By Sofian Razali
The National Solidarity Party (NSP) has announced its intention to contest in the upcoming elections in MacPherson SMC, in what looks to be a three-way fight against the Workers’ Party (WP) and the People’s Action Party (PAP). One may feel that MacPherson residents should welcome this move as it provides them with an added choice to select someone they deem most suitable in running their estate and to speak on national issues.
However, the talk in town is about NSP’s “attack” on WP. NSP’s position appears to be that WP should “give up” MacPherson SMC in return for NSP not competing in Marine Parade GRC, where NSP previously contested in 2011, but lost. NSP says it is keen to compete in MacPherson SMC as it is an area where “considerable outreach has been done prior to the 2011 General Elections”. The party also claims to have received positive pledges of support from residents (see their statement here).
Is WP behaving like a bully? From my perspective, no. This is because:
- WP has gained a foothold in Aljunied. It makes sense for them to continue the momentum, applying a strategy of “geographical domination” within the East.
- It makes for manageable and efficient running of the town council if they were to win the GRCs/SMCs contested in the East.
- They have been actively recruiting new candidates in the past four years and have been able to attract high-calibre individuals.
- In Parliament, WP MPs have consistently brought up issues of national importance. However, their disproportionate number vis-à-vis the number of PAP MPs means most of the policies debated are passed despite objections raised.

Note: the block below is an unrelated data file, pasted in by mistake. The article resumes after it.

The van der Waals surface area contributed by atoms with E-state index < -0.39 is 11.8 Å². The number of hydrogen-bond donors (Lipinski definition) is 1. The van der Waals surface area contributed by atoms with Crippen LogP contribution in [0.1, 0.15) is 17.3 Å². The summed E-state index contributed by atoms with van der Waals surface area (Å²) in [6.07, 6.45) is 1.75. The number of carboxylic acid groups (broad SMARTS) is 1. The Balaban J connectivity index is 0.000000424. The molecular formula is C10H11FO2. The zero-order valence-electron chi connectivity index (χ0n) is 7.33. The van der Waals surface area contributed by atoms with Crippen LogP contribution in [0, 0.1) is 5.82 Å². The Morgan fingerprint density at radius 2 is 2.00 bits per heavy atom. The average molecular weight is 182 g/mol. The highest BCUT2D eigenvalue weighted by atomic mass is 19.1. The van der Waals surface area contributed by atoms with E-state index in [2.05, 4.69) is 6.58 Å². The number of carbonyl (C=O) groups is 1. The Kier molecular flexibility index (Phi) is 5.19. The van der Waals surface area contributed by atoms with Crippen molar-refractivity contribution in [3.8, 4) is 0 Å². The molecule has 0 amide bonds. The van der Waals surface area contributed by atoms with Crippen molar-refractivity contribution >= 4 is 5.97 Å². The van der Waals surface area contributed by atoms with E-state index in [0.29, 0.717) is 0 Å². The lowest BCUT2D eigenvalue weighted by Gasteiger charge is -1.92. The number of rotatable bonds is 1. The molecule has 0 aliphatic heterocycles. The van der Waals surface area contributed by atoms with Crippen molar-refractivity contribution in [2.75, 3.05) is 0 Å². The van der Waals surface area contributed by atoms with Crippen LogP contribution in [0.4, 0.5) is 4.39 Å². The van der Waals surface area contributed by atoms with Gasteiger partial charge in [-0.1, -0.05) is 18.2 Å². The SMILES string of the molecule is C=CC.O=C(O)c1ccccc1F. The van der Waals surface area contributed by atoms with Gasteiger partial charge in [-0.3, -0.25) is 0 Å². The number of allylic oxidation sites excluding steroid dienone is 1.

- Apart from the AHPETC controversy, they are well established in the arena.
- WP has, from the start, made clear the GRCs/SMCs they will be contesting in and the party is standing by what it has declared.
Singaporeans are generally conservative. They do not vote for the opposition just for the sake of it. They look at a candidate’s background, charisma, how well they connect with the people on the ground, and what are the issues these candidates intend to bring up in Parliament.
NSP’s reputation, meanwhile, is suffering.
They have had eight resignations of Secretary-Generals over the years, with Hazel Poa being the latest. Steve Chia was implicated in a scandal involving his domestic worker in 2003. The party seems to have issues in succession planning, and the new candidates they have attracted do not live up to the expectations of many.
Here are my thoughts on NSP:
- NSP will be contesting in Tampines and Sembawang GRCs and Pioneer SMC, with a total of 11 candidates. For a party that’s pretty “shaky”, I feel they should focus their time and energy on how to win these three electorates instead of throwing tantrums for one more seat from WP.
- Geographically, it does not make sense for NSP to contest in MacPherson. They are spread too far out from the other GRCs/SMC in which they are contesting. It is highly unlikely they can harmonize their town council systems (if they win all).
- If NSP was so adamant to contest in MacPherson, they should have retained Hazel Poa and made her contest there. However, she has since left the party due to this reversal.
- Now that Hazel Poa has left, NSP will have a hard time finding someone as genuine as her. She was one of NSP’s bright sparks after Jeannette Chong-Aruldoss left the party. Perhaps SPP should recruit her to contest in Bishan-Toa Payoh.
- Instead of opposition unity, NSP seems to have faltered with their self-interests.
I hope that the NSP will throw in the towel with regards to MacPherson SMC. Be gracious and let the best party contest. I want NSP to be able to win the rest of the GRCs/SMC without all these distractions. For now, it looks like the winners from this debacle may well be Tin Pei Ling and her PAP supporters.